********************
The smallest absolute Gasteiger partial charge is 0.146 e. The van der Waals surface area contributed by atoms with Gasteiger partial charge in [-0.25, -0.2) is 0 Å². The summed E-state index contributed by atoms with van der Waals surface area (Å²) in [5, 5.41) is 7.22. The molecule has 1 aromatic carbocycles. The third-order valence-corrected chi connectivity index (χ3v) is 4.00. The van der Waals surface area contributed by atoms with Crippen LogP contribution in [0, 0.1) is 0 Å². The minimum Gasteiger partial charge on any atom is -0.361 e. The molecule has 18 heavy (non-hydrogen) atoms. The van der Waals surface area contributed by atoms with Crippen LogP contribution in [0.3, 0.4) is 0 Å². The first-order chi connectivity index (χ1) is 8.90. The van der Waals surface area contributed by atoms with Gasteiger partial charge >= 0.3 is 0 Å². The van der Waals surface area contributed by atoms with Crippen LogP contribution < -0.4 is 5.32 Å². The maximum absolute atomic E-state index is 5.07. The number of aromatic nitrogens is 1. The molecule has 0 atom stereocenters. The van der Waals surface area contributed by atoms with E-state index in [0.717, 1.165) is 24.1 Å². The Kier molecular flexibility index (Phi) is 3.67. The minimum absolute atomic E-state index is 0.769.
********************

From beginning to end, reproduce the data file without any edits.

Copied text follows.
The smallest absolute Gasteiger partial charge is 0.146 e. The van der Waals surface area contributed by atoms with Gasteiger partial charge in [-0.25, -0.2) is 0 Å². The summed E-state index contributed by atoms with van der Waals surface area (Å²) in [5, 5.41) is 7.22. The molecule has 1 aromatic carbocycles. The third-order valence-corrected chi connectivity index (χ3v) is 4.00. The van der Waals surface area contributed by atoms with Crippen LogP contribution in [0, 0.1) is 0 Å². The minimum Gasteiger partial charge on any atom is -0.361 e. The molecule has 18 heavy (non-hydrogen) atoms. The van der Waals surface area contributed by atoms with Crippen LogP contribution in [0.3, 0.4) is 0 Å². The first-order chi connectivity index (χ1) is 8.90. The van der Waals surface area contributed by atoms with Gasteiger partial charge >= 0.3 is 0 Å². The van der Waals surface area contributed by atoms with Crippen LogP contribution < -0.4 is 5.32 Å². The maximum absolute atomic E-state index is 5.07. The number of aromatic nitrogens is 1. The molecule has 0 atom stereocenters. The van der Waals surface area contributed by atoms with E-state index in [0.717, 1.165) is 24.1 Å². The Kier molecular flexibility index (Phi) is 3.67. The minimum absolute atomic E-state index is 0.769.